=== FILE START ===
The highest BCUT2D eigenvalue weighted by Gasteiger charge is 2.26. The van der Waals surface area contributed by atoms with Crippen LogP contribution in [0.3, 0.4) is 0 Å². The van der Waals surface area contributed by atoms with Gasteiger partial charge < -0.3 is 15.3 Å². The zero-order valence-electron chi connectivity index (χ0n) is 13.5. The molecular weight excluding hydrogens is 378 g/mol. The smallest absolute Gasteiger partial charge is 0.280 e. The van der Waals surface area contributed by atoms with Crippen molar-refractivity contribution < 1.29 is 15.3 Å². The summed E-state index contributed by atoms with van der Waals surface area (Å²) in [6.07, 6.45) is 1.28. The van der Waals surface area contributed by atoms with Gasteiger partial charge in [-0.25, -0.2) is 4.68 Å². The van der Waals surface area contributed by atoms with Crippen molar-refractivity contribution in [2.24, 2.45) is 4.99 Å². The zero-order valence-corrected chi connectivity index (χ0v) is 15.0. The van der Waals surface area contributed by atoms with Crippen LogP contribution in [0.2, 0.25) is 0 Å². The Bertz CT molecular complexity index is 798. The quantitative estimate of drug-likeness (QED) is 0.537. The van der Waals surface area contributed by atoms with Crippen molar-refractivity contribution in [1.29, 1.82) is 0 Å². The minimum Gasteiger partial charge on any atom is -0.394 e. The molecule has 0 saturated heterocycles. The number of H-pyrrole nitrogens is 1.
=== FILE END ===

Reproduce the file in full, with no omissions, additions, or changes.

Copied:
The highest BCUT2D eigenvalue weighted by Gasteiger charge is 2.26. The van der Waals surface area contributed by atoms with Crippen LogP contribution in [0.3, 0.4) is 0 Å². The van der Waals surface area contributed by atoms with Gasteiger partial charge < -0.3 is 15.3 Å². The zero-order valence-electron chi connectivity index (χ0n) is 13.5. The molecular weight excluding hydrogens is 378 g/mol. The smallest absolute Gasteiger partial charge is 0.280 e. The van der Waals surface area contributed by atoms with Crippen molar-refractivity contribution < 1.29 is 15.3 Å². The summed E-state index contributed by atoms with van der Waals surface area (Å²) in [6.07, 6.45) is 1.28. The van der Waals surface area contributed by atoms with Gasteiger partial charge in [-0.25, -0.2) is 4.68 Å². The van der Waals surface area contributed by atoms with Crippen molar-refractivity contribution in [2.24, 2.45) is 4.99 Å². The zero-order valence-corrected chi connectivity index (χ0v) is 15.0. The van der Waals surface area contributed by atoms with Crippen LogP contribution in [0.2, 0.25) is 0 Å². The Bertz CT molecular complexity index is 798. The quantitative estimate of drug-likeness (QED) is 0.537. The van der Waals surface area contributed by atoms with Crippen molar-refractivity contribution in [1.29, 1.82) is 0 Å². The minimum Gasteiger partial charge on any atom is -0.394 e. The molecule has 0 saturated heterocycles. The number of H-pyrrole nitrogens is 1.